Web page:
Lanisen gets himself standing. He hesitates, strategizing, then guides the horse a little closer and leans forward over the saddle. He boosts himself up with his hands and squirms until he’s got both legs where they’re meant to be. The horse is remarkably patient through this whole graceless process, which would be funny except for the occasional strained, hurt noise.

Caileana asks, “All right?”

Lanisen takes a minute to answer. “Yes,” he says finally, and fits his right foot into the stirrup.

Caileana nods a bit, watching him.

Lanisen gathers up the reins. “Southeast?” he asks to confirm.

Caileana says, “Right, just that way,” motioning again.

Lanisen nods tightly. “Thanks,” he says again. He takes a deep breath, then clicks his tongue to the horse and starts off.

Caileana says, “Sure.” She takes a couple of steps back and sits down to watch him go.

Lanisen hasn’t gone very far before he’s bowed over in the saddle. He doesn’t look back, though, and in a moment he and the horse and the hound are all out of sight in the trees.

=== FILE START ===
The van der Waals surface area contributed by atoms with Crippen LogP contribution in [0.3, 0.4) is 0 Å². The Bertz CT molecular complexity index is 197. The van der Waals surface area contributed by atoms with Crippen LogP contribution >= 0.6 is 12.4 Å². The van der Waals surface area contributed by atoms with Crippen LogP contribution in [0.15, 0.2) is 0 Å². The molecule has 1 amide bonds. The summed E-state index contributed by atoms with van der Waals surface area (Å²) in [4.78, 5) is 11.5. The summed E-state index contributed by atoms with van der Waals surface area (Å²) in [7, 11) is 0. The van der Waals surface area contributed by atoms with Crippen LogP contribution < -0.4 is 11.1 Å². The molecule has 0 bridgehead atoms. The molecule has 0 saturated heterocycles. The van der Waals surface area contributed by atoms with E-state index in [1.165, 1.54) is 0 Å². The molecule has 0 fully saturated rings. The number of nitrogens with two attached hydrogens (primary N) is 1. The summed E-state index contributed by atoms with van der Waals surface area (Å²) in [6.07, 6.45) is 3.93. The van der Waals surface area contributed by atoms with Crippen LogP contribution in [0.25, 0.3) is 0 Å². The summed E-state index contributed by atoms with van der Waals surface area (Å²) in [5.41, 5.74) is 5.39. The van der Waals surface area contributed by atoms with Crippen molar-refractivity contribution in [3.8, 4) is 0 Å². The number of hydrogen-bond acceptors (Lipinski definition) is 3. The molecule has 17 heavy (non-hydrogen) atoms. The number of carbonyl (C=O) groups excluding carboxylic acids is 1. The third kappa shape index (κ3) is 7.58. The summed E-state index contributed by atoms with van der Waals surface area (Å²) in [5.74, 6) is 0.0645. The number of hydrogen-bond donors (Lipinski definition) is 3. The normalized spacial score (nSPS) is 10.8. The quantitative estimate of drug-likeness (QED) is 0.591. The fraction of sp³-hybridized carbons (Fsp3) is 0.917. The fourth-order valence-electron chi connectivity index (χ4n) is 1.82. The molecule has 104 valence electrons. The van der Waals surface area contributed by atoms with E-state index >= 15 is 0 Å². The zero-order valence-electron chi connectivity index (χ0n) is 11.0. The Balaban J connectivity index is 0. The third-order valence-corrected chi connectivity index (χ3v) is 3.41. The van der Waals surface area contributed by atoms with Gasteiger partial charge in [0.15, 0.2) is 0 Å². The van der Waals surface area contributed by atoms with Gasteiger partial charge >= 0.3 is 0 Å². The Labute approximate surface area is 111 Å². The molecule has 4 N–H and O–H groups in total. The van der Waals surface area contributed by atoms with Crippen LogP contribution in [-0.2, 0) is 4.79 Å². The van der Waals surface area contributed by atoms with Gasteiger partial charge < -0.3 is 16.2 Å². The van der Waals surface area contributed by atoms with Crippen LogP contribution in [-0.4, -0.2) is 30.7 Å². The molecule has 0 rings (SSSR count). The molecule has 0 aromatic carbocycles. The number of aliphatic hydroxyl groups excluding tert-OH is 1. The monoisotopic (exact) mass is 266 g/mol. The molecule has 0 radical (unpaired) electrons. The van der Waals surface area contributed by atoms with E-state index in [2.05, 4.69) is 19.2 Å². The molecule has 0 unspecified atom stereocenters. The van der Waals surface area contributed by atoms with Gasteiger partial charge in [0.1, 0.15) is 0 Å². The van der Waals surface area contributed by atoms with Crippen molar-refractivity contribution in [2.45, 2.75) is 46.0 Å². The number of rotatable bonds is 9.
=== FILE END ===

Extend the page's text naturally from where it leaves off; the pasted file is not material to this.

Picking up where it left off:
Caileana sighs to herself, very softly, once the human is completely out of sight. She gets up and follows him, moving completely silently.

Lanisen takes it very slow and has to stop frequently, but he makes better progress once his horse finds the main track.

Caileana hangs back far enough that she’s not likely to be noticed.

Lanisen finally reaches the inn. He dismounts outside, carefully and awkwardly, and loops the reins around the post provided before turning and surveying the distance between him and the door.

Caileana pauses in the shadows of the trees.